And English was also a handicap to a Japanese although the experience in Indiana may have given him some confidence. He and his friend Toraichi Matsumoto launched up "Japan-US Student Association" to actually promote Japan-US friendship, and he himself became the Chair. In those days International House had 13 Japanese in it, but they were always associated only with each other, met and talked in Japanese. They didn't like their English to be heard by other Japanese, keeping themselves in a closed society. Then, he happened to have a chance of hearing a speech made by a cosmopolitan Yusuke Tsurumi, and was greatly impressed with his idea, and thought of the inauguration of the "Japan-US Student Association".
Still, he took 88 marks (the highest marks were 92) in the exam held 2 months after he got into NYU, which came 5th or 6th from the top in the whole class. It was in the midst of global recession. In Japan Premier Hamaguchi was shot to death, while a serious earthquake of seismic intensity 6 hit Izu peninsula. In New York young men hanging from their neck a plate saying "Unemployed" were seen to sell apples in the street. He discussed this situation with Dean Cornell, and decided on the theme of his thesis as "How Industry Is Relieving Unemployment in Period of Depression". Then, he concentrated on this issue and handed in the synopsis to him in January next year (1931). In the meantime, he paid a visit to New York Times, West Point, and other facilities. When he was invited to a party given by Rockefeller and his wife, he sat at the same table with Rockefeller's son, and exchanged opinions with him at first hand. On the other hand the meeting of Japan-US Student Association held on February 14, 1931, Professor Eiichi Kiyooka (Yukichi Fukuzawa's grandson) of Columbia University and his wife joined in to make the total number of members to 15 (Americans 8, Japanese 7). The perfectionist Akira also wrote as many as 183 Christmas cards (101 addressed to Japanese, 82 to Americans).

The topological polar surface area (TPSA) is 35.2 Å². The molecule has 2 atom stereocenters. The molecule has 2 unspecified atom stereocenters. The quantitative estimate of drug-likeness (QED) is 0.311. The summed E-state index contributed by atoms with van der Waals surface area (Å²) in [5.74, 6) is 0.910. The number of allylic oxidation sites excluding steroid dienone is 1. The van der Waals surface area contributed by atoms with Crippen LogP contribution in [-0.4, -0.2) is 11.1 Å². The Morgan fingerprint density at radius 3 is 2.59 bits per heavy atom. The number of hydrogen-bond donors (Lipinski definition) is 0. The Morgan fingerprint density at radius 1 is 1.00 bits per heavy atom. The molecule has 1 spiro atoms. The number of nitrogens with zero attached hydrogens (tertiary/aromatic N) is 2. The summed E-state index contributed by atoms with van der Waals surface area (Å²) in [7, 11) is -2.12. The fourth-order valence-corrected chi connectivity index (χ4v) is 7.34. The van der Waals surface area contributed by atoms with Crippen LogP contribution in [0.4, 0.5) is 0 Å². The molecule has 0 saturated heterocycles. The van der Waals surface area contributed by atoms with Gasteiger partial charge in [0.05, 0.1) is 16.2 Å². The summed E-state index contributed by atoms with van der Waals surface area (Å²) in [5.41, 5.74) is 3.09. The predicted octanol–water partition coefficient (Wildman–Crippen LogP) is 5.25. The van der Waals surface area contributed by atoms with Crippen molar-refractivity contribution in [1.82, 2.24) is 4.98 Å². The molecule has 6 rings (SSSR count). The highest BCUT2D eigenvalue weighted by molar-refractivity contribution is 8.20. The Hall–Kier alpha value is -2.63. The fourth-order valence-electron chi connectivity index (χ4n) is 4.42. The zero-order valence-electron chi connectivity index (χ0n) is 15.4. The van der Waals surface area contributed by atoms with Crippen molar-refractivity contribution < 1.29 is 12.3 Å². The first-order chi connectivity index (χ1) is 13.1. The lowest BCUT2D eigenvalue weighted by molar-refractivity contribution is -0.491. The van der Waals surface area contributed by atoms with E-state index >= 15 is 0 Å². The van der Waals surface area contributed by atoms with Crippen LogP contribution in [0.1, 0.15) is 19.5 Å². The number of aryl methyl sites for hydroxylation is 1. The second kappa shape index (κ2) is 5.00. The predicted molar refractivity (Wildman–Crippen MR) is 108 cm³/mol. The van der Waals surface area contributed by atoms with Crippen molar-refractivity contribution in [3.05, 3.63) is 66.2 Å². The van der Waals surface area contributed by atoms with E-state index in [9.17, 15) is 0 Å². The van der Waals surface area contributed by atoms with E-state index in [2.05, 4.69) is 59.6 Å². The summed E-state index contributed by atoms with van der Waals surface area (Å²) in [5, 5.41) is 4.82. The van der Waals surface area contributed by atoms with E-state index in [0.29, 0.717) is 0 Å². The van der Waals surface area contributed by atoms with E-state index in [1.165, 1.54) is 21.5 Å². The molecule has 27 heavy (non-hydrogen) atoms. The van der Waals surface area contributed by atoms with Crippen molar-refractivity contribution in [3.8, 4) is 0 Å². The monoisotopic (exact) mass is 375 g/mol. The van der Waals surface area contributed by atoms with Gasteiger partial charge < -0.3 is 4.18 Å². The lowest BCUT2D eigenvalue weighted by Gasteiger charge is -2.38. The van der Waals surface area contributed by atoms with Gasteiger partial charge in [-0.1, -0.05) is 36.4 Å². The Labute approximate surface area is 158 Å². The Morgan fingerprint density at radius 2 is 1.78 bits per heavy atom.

But the result of the semester grades in the end of January was more than he had expected. Evaluations were A (= Excellent ), B (= Good ), C (= Fair ), D (= Barely Passing ), F (= Failure ). Usually C was an average, and B was something that needed painstaking efforts to take. However, the average B or above was required to take MBA. His final grades were
Business Administration --- Office Management (A)
Business Administration---Cost Analysis for Management (B)
Business Administration--- Production Control & Time Management (A)
Business Administration --- Management Principles & Practices (B)
Marketing (Commerce) --- Marketing Policies & Practices (B)
Marketing (Commerce) --- Advanced Marketing Activity Issues (B+)
Economics --- Business Philosophy (B)
It was an amazing job for a Japanese student to take B or above in all the subjects, as even American students had difficulty in taking the same. He was told by other Japanese students that they took only "BCCC" or "BBCCD" or the like. Another challenging oral exam was scheduled in April, but once he passed it, he only had to hand in his graduation thesis, the synopsis of which had already been submitted.
The oral examination which took place on him on April 22 lasted 35 minutes on end. Questions after questions were thrown to him by professors over the details of his subjects, but he could manage them, and successfully passed it the first time he tried. The oral exam was given only twice a year, so if he had failed, he would have had to wait a long time.